Pension investments should be kept well away from domestic property and properly diversified to safeguard retirement income.
Now that auto-enrolment has finally begun and pensions have become flavour of the month, everyone wants to get a piece of the action. Not content with forcing up to 12 million people into a structure that enables them to save for their retirement, the government is now trying to tell people how to spend it.
Well, I say government, but actually I mean deputy prime minister Nick Clegg. He came up with a fantastic wheeze to allow people to raid their pension schemes to help give their first-time-buyer children a leg up onto the property ladder, thereby kick-starting an economy that is already overly reliant on the housing market. When I first heard this, I thought it was a spoof, but I wasn’t laughing once I realised it was another harebrained policy stunt.
Pensions are designed to provide income in retirement, which is why the Treasury offers generous tax relief on contributions. The quid pro quo for tying up assets for many decades to provide said income is that you cannot get your grubby mitts on that cash until you retire.
But you can only spend a pension once. If you withdraw cash from your fund, it isn’t going to suddenly reappear when you come to retire. This is a subject all too frequently ignored by people entering retirement because they have long craved that set of golf clubs, their ‘last’ new car or a round-the-world cruise without a thought for the damage it will do to their income.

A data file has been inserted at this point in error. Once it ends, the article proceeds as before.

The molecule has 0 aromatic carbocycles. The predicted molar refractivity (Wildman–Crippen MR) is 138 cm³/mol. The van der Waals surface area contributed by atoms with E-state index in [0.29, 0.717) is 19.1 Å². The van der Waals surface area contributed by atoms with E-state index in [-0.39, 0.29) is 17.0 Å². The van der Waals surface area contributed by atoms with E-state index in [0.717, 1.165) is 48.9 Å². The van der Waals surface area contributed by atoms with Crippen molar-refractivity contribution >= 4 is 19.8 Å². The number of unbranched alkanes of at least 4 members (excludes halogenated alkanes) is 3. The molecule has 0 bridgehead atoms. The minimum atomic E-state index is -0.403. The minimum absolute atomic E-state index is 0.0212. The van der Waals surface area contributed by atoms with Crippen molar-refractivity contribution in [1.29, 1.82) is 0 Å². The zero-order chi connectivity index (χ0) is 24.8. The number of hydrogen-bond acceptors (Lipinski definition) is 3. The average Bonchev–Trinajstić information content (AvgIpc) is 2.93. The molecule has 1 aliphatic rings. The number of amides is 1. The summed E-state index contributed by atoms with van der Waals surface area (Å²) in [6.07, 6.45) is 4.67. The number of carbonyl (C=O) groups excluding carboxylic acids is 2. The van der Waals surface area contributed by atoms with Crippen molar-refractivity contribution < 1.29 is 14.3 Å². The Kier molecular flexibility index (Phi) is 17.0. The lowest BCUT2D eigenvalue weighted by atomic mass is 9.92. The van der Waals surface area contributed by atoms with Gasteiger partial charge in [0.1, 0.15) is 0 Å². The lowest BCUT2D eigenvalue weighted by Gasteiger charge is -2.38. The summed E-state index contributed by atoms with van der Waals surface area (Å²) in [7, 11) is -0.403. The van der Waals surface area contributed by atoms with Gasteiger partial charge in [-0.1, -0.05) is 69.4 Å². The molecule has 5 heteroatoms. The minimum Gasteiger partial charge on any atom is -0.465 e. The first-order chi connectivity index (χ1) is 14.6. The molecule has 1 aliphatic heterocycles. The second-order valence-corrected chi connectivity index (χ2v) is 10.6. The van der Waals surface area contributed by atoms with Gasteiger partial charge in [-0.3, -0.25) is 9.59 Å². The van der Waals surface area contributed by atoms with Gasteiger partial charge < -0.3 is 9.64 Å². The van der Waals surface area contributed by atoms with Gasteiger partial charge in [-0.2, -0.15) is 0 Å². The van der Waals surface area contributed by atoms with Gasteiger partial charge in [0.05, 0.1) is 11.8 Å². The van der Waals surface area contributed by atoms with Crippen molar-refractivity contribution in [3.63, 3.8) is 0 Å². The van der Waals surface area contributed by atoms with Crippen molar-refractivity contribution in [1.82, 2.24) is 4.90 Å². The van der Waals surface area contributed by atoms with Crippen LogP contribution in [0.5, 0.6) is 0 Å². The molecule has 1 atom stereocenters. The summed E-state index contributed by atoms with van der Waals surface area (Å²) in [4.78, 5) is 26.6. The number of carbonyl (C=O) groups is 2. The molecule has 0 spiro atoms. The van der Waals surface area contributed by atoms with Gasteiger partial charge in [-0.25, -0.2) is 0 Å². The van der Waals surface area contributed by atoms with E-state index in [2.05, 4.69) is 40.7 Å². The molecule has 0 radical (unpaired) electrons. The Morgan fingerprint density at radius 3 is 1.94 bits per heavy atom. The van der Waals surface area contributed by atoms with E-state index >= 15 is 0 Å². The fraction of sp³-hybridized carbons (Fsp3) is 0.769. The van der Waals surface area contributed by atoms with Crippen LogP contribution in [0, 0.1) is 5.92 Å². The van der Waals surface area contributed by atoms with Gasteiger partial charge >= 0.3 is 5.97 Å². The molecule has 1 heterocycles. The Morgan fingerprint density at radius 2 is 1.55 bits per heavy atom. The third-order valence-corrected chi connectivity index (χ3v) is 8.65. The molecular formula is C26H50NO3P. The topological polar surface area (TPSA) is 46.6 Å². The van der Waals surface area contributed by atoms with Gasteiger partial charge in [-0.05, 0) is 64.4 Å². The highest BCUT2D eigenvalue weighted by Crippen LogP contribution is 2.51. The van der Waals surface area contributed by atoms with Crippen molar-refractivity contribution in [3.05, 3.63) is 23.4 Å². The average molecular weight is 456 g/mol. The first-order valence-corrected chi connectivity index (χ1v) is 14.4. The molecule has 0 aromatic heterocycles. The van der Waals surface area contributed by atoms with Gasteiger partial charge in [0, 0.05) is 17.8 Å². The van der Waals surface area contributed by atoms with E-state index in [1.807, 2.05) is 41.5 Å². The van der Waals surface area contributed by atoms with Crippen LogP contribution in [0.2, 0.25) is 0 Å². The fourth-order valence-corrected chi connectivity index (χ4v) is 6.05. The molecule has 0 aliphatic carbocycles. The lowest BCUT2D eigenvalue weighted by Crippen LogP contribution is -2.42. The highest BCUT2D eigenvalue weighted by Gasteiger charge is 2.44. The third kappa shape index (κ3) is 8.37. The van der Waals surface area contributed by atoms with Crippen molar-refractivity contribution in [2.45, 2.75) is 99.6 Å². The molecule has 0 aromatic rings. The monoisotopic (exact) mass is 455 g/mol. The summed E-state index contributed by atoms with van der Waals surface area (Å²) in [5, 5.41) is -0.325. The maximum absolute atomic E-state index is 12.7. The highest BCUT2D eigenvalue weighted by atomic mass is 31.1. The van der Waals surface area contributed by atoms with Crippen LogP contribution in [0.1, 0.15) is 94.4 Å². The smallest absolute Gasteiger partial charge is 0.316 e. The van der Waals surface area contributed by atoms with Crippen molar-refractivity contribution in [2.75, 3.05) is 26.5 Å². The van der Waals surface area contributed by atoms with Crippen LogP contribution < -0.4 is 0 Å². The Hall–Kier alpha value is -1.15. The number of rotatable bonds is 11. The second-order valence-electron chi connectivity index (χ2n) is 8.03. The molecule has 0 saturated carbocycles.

Ignoring all other arguments, the concept of breaking open the piggy bank to buy a house is, essentially, a poor investment decision. Most people with a pension scheme already have a house, quite possibly in the same region as their progeny, especially if they are starting a family.
So not only will an individual’s biggest asset be tied up in property, so too will be up to a quarter of their second largest asset: their pension. From an investment perspective, it is a diversifi cation nightmare and a very good example of what not to do.
That was one of the reasons Gordon Brown ditched the concept of residential property within personal pensions in December 2005, because he could see that the concept of “my house is my pension”, though popular among Daily Mail readers, was also a monumentally stupid idea.
At least saving through the workplace should provide employees access to properly diversified investment structures, even if they, as more than 80% do, fail to make any direct investment decisions.
I had hoped Clegg’s idea would be a one-off, but, not to be outdone, Chancellor George Osborne announced at the Tory party conference that employers could offer share ownership to staff in lieu of employment rights. Whatever your position on the rights of workers, poorly structured share saving is an accident waiting to happen. Doesn’t anyone remember what happened to Enron?
Pádraig Floyd is contributing editor of Workplace Savings Quarterly